11. As I have emphasized in the “Bhävanä (Meditation)” and the “Maha Satipaṭṭhāna Sutta“, one should not restrict either Ānāpānasati or Satipaṭṭhāna bhāvanā to formal sessions conducted sitting down at an isolated place.
- When the Buddha said, “..Ānāpānassati, bhikkhave, bhāvitā bahulīkatā..” in #2 above, he meant doing it as much as possible, anywhere possible. That means basically all the time! One just needs to be mindful of one’s actions, speech, and thoughts, and stop bad ones and cultivates good ones.
- This is the fundamental approach to practice, see, “Living Dhamma” section for a step-by-step process that can be used by even those who do not believe in the basic tenets of Buddha Dhamma, like rebirth or kamma.
12. Some people believe that Ānāpānasati or Satipaṭṭhāna bhāvanā should be done in formal sessions, because of the verse, “Idha, bhikkhave, bhikkhu aranna gato vä rukkhamüla gato vä sunnägära gato vä nisidati pallankaṃ äbhujitvä, ujuṃ käyaṃ paṇidhäya, parimukhaṃ satiṃ upaṭṭhapetvä”, that appears in multiple suttās explaining both Ānāpānassati and Satipattāna bhāvanā.
- In most English translations this verse is written as, “There is the case where a monk, having gone to the wilderness, to the foot of a tree, or to an empty building, sits down folding his legs crosswise, holding his body erect, and setting mindfulness to the fore”.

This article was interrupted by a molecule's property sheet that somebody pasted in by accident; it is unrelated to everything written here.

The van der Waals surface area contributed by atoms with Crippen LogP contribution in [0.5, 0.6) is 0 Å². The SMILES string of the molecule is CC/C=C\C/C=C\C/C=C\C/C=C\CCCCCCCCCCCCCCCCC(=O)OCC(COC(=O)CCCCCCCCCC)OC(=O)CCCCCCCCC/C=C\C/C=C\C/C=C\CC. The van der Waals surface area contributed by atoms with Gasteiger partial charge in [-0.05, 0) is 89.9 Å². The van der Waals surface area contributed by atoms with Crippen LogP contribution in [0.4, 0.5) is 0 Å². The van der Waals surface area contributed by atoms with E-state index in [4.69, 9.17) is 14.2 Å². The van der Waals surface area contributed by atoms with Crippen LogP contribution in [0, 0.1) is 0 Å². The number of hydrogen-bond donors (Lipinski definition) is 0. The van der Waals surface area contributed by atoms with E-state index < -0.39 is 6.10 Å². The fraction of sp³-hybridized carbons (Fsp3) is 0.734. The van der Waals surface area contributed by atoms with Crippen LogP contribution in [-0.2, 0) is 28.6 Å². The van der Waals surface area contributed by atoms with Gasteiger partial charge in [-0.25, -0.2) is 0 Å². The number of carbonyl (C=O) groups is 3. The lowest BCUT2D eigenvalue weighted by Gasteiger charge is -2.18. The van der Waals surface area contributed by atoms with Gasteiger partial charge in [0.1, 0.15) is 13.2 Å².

- But there is a deeper meaning to this verse. For example, in the word “rukkhamūla“,
“rukkha” is “tree” and “mūla” is the “root”; even though the top of a tree sways back and forth with the wind, the tree trunk close to the root is very stable. Thus “rukkhamūla gatō vā” means getting to a stable mindset. In the conventional interpretation is says, “having gone to the foot of a tree”.
- The deeper meaning of that complete verse is discussed in detail in, “Prerequisites for the Satipaṭṭhāna Bhāvanā“. Then the verse can be stated something like, “get into a calm and stable mindset that is devoid of greed, hate, and ignorance; keep a modest attitude without any sense of superiority; be forthright and honest, and keep the mind on the main object of cooling down the mind”. That can be done anywhere, a formal session is not needed, even though that could be helpful.
- One could also use the conventional meaning for formal sessions. But of course, it is the deeper meaning that is much more important even in formal sessions.
13. If anyone has any evidence to the contrary from the Tipiṭaka, please make a comment at the “Discussion Forum“. I will be happy to address any such issues.
- Other than the three commentaries (Patisambhidamagga, Petakopadesa, and Nettippakarana) that are included with the Tipiṭaka, all other commentaries written later have many inconsistencies and outright misinterpretations; see, for example, “Buddhaghosa’s Visuddhimagga – A Focused Analysis“.